Is female passion dangerous, or is it a form of empowerment?

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Is female passion dangerous, or is it a form of empowerment?

Historians and critics often look upon the 18th Century as “The Age of Reason”. However, it may be more accurate to say that the century was marked by two main impulses- reason and passion. This notion is explored most explicitly in Austen’s “Sense and Sensibility” . However, it is interesting to consider the issue of female passion in texts that do not so overtly deal with the topic and are more ambiguous in nature. Defoe’s “Roxana” provides a tale of a woman who has sold her virtue, at first unwillingly for her survival and later for her status and wealth. This is difficult to deal with in light of the copious amounts of didactic conduct literature of the period. As the text suggests “A woman ought rather to die, than to prostitute her Virtue and Honour, let the Temptation be what it will” . The “Memoirs of a Woman of Pleasure”, or “Fanny Hill” as it is often known, is superficially very similar- a naïve young prostitute that rises to respectability. Conversely their characters could not be more different, and the distinctions between them raise important questions of female passion and its consequences.

It is probably necessary in order to consider female passion to ascertain what is meant by the term. Vivien Jones suggests that for passions we should “see sexuality” . This is interesting in terms of Roxana, as the perhaps modern day expectation of passion in its sexual sense is absent, juxtaposed with her curious lack of maternal instinct for her eleven children. Hunter refers to Roxana’s curiosity as intellectual, social and physical . Despite this, her inherent coldness seems to ultimately make her incapable of passion, yet she employs the products of such to her advantage. Fanny fits more easily into this idea of female passion, with her swooning and violent fits of passion.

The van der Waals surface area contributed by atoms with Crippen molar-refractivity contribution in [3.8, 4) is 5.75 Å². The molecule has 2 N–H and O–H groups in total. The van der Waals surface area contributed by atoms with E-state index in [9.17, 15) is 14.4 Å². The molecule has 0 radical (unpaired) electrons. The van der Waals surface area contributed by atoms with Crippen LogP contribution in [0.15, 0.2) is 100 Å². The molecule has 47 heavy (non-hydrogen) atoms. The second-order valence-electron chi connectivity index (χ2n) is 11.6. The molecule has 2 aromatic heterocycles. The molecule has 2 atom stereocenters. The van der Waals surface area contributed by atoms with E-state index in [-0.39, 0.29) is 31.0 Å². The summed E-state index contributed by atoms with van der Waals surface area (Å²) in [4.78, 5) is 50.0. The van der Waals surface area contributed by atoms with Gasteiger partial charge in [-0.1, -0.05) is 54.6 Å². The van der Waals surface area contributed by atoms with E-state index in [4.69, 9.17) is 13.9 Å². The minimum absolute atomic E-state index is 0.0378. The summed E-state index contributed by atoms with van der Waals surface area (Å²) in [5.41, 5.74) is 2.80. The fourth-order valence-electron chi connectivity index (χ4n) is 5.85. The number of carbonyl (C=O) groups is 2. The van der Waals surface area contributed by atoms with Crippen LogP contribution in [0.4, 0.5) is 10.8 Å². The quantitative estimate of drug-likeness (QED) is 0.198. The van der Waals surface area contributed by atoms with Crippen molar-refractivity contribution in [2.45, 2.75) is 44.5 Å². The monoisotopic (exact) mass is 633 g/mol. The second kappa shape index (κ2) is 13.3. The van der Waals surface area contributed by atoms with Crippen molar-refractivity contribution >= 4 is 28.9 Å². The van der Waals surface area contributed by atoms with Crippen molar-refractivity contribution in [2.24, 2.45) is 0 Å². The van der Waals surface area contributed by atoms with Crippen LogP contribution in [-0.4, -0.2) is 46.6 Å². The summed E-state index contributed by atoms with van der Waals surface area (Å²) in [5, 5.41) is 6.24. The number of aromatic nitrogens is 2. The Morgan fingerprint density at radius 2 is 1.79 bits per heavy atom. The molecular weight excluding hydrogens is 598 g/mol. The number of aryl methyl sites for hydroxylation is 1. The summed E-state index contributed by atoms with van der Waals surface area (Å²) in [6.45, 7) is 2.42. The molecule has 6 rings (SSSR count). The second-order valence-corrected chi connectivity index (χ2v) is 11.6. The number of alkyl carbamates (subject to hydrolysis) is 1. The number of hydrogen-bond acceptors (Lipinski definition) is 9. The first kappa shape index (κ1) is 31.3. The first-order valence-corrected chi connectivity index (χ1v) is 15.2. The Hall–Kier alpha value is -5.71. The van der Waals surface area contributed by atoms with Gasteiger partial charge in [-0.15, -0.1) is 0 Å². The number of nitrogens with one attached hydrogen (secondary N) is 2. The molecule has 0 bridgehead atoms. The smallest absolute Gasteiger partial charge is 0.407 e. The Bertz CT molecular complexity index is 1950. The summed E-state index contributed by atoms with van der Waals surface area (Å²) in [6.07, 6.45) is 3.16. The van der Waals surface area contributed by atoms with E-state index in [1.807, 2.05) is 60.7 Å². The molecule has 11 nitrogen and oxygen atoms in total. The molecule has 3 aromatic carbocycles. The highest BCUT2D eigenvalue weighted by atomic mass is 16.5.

“ ‘My life!- my soul!- my Charles!’- and without further power of speech swoon’d away, under the oppressing agitations of joy and surprise.”
A medical dictionary, some five years prior to the publication of “Fanny Hill” refers to “hysterica”- hysteric passion which “Reason, Experience, and the Authorities of the greatest Physicians, concur in pronouncing Matrimony highly beneficial in removing hysteric Disorders”. Female passion is therefore seen as dangerous and it is necessary to constrain and repress it.

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...d female passion in the extreme in Fanny Hill and Roxana, but Fanny manages to escape unscathed. She presents the idea that female passion is dangerous, but dangerous for men who wish to uphold this patriarchal, male-centred world, in that Fanny’s sexuality is not deviant, dirty or immoral. Or rather, perhaps this the only boundaries in which a sexually explicit novel could exist, even underground- with a moral template in which Fanny is returned to a conventional marriage setting with a happy ending.

Jane Austen, Sense and Sensibility (1811, Oxford World’s Classics)
Daniel Defoe, Roxana (1724; Oxford World’s Classics)
Vivien Jones (ed.), Women in the Eighteenth Century: Constructions of Femininity (Routledge, 1990)
Paul J Hunter, Before Novels: The Cultural Contexts of Eighteenth Century English Fiction (Norton, 1990)
John Cleland, Memoirs of a Woman of Pleasure (1748-9; Oxford World’s Classics)
R. James M.D Women in the Eighteenth Century: Constructions of Femininity (Routledge, 1990)
Michael Shinagel, Daniel Defoe and Middle Class Gentility (Harvard University Press, 1968) p193
Spacks, Patricia Meyer “‘Ev’ry Woman is at Heart a Rake’”, Eighteenth Century Studies, 8

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